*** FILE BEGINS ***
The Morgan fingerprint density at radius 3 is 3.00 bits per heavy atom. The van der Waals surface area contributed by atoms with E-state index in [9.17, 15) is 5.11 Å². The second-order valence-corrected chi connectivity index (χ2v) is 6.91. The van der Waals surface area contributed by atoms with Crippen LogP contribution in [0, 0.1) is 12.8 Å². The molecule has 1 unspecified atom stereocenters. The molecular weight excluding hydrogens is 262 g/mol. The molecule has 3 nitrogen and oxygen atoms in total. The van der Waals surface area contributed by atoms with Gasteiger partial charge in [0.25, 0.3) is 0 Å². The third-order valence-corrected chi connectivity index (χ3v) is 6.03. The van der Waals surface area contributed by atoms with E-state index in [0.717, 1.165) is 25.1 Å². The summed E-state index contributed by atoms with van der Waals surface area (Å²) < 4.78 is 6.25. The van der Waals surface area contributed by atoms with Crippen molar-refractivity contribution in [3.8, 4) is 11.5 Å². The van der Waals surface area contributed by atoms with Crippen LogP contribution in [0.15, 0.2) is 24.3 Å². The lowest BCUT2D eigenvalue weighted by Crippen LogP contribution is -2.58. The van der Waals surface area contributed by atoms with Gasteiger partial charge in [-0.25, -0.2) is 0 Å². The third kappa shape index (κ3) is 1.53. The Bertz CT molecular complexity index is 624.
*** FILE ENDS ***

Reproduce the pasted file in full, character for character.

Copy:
The Morgan fingerprint density at radius 3 is 3.00 bits per heavy atom. The van der Waals surface area contributed by atoms with E-state index in [9.17, 15) is 5.11 Å². The second-order valence-corrected chi connectivity index (χ2v) is 6.91. The van der Waals surface area contributed by atoms with Crippen LogP contribution in [0, 0.1) is 12.8 Å². The molecule has 1 unspecified atom stereocenters. The molecular weight excluding hydrogens is 262 g/mol. The molecule has 3 nitrogen and oxygen atoms in total. The van der Waals surface area contributed by atoms with Gasteiger partial charge in [0.25, 0.3) is 0 Å². The third-order valence-corrected chi connectivity index (χ3v) is 6.03. The van der Waals surface area contributed by atoms with E-state index in [0.717, 1.165) is 25.1 Å². The summed E-state index contributed by atoms with van der Waals surface area (Å²) < 4.78 is 6.25. The van der Waals surface area contributed by atoms with Crippen molar-refractivity contribution in [3.8, 4) is 11.5 Å². The van der Waals surface area contributed by atoms with Crippen LogP contribution in [0.15, 0.2) is 24.3 Å². The lowest BCUT2D eigenvalue weighted by Crippen LogP contribution is -2.58. The van der Waals surface area contributed by atoms with Gasteiger partial charge in [-0.25, -0.2) is 0 Å². The third kappa shape index (κ3) is 1.53. The Bertz CT molecular complexity index is 624.